Psychology and Neuropsychology
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University of Queensland study claims that ‘violent games kill empathy’

University of Queensland study claims that ‘violent games kill empathy’ | Psychology and Neuropsychology | Scoop.it
A study performed by Queensland University’s School of Psychology is claiming there is a causal link between violent videogames and a diminished capacity for empathy.

 

144 people participated in the study, with research fellow Brock Bastian concluding that “Participants rated the themselves as being significantly dehumanised after playing Mortal Kombat…I imagine after prolonged and repeated use of these games, people would start to see themselves as a less caring, feeling person”.

 


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The boy who learned to speak again after losing his left brain hemisphere

The boy who learned to speak again after losing his left brain hemisphere | Psychology and Neuropsychology | Scoop.it

The boy who learned to speak again after losing his left brain hemisphere http://t.co/GxkKVKqVxj @ResearchDigest #neuropsychology


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Brain injuries 'link' to young offenders - BBC News

Brain injuries 'link' to young offenders - BBC News | Psychology and Neuropsychology | Scoop.it

"BBC NewsBrain injuries 'link' to young offendersBBC NewsIn the report, Repairing Shattered Lives, Professor Huw Williams from the University of Exeter's Centre for Clinical Neuropsychology Research, describes traumatic brain injury as a "silent..."

 

Comment: trauma comes in many forms and degrees. Besides major clinical trauma, there are many sub-clinical traumas and brain injuries, especially in early stages of development, that create microscopic and submicroscopic damage to the brain, affecting behavior throughout life. PR


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How the bilingual brain copes with aging: As brain power decreases, older adults find new ways to compute language

How the bilingual brain copes with aging: As brain power decreases, older adults find new ways to compute language | Psychology and Neuropsychology | Scoop.it

Older bilingual adults compensate for age-related declines in brainpower by developing new strategies to process language, according to a recent study published in the journal Aging, Neuropsychology, and Cognition


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The cognitive neuropsychology of recollection

The cognitive neuropsychology of recollection | Psychology and Neuropsychology | Scoop.it
The cognitive neuropsychology of recollection http://t.co/wkbzUv1rC9

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Research Uncovers How And Where Imagination Occurs In The Brain - Huffington Post

Research Uncovers How And Where Imagination Occurs In The Brain - Huffington Post | Psychology and Neuropsychology | Scoop.it


... 2011 study in the journal Neuropsychology. HealthDay reported on the study of 70 people ages 60 to 83, with varying levels of music experience.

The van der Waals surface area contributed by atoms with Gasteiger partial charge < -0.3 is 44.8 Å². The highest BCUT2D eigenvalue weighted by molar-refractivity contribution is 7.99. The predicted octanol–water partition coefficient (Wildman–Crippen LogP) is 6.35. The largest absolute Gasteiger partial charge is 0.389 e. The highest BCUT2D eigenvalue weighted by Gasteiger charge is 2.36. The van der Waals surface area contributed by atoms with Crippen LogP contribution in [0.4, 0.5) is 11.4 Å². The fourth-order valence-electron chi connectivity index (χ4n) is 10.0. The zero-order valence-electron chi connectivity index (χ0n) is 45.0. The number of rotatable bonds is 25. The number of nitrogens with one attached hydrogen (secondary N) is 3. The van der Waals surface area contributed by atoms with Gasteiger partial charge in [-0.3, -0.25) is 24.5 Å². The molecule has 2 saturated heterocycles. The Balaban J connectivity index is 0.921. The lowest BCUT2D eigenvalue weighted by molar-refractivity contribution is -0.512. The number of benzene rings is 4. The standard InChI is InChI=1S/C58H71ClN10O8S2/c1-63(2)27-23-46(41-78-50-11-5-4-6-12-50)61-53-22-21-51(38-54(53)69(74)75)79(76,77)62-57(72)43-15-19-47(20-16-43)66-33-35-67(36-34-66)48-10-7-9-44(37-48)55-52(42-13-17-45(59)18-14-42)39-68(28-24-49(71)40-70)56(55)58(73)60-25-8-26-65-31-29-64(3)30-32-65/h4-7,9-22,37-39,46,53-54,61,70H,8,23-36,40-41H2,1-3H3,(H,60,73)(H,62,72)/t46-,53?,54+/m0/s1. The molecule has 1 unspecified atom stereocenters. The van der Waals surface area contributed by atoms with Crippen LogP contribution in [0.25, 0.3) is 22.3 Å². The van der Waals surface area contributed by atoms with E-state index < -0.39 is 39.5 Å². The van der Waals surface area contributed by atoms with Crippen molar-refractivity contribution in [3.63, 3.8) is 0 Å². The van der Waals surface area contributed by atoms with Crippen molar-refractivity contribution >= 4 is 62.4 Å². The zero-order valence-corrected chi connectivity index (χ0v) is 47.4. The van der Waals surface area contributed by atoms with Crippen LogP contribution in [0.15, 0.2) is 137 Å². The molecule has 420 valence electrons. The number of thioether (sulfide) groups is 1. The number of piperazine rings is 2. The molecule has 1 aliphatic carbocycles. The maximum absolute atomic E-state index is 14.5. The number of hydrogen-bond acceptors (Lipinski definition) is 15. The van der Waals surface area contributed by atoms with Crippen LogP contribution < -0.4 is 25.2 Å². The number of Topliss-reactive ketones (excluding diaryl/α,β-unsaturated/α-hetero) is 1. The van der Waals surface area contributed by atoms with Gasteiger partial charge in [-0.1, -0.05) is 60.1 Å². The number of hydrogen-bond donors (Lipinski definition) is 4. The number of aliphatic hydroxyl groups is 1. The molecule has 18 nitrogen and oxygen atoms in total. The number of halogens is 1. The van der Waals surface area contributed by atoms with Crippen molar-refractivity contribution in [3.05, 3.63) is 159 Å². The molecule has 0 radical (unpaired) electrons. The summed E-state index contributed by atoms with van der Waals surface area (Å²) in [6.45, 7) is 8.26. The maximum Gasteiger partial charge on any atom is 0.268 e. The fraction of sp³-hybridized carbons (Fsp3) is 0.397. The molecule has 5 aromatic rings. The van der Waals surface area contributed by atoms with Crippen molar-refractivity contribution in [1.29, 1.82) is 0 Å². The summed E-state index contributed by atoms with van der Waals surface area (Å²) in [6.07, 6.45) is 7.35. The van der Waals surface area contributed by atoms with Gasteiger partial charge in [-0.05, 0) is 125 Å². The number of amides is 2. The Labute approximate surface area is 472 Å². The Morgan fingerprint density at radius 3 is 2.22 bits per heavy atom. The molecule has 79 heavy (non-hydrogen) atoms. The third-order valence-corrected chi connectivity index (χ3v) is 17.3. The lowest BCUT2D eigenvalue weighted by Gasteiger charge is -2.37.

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Best methods to diagnose ADHD debated

Best methods to diagnose ADHD debated | Psychology and Neuropsychology | Scoop.it
A growing west Michigan-based neuropsychology practice claims that up to 60 percent of its clients previously diagnosed with attention deficit hyperactivity disorder are missing the telltale brain wave patterns characteristic of the disorder.

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American Institute Health Care Professionals's curator insight, October 25, 2013 2:28 PM

#couldyourADHDdiagnosisbewrong #bestwaystotellifyouhaveADHD #diagnosingADHD Could your ADHD diagnosis be wrong?   Doctors are debating whether the best methods to diagnose ADHD are valid.    If this holds true then maybe you don't have ADHD after all?

Could your difficulty paying attention or your lack of mental focus be from something other than ADHD?   Yes it could be!   There are a number of sources that can trigger those symptoms.    You could be suffering from stress and anxiety or maybe just allergies?   There have been several cases where children had asthma and not ADHD.

Too often than not doctors are willing to overlook other causes and head straight to an ADHD diagnosis.   They are too quick to prescribe ADHD drugs to solve the problem.   Most of the time, children do not need to be put on psychotropic drugs.   

As parents and adults we owe it to our children and ourselves to find an alternative way to treat ADHD.    They are out there.   There are excellent ways to control ADHD that do not involve taking, sometimes addictive and harmful, drugs.   If you want to learn more about alternative treatments for ADHD, there are certified ADHD counselors that can help.   

If you are looking for an online ADHD counseling certificate program the American Institute of Health Care Professionals in a good place to start.    They offer ADHD counseling courses online with open enrollment year round.

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How To Wire Your Brain For Happiness

How To Wire Your Brain For Happiness | Psychology and Neuropsychology | Scoop.it

The secret to lasting happiness might be neatly summed up in a cheesy neuroscience joke: "The neurons that fire together, wire together."

 

"It’s a classic saying, and it’s widely accepted because it’s very true," neuropsychologist Rick Hanson, author of Hardwiring Happiness: The New Brain Science Of Contentment, Calm and Confidence, tells The Huffington Post. “The longer the neurons [brain cells] fire, the more of them that fire, and the more intensely they fire, the more they’re going to wire that inner strength –- that happiness, gratitude, feeling confident, feeling successful, feeling loved and lovable.”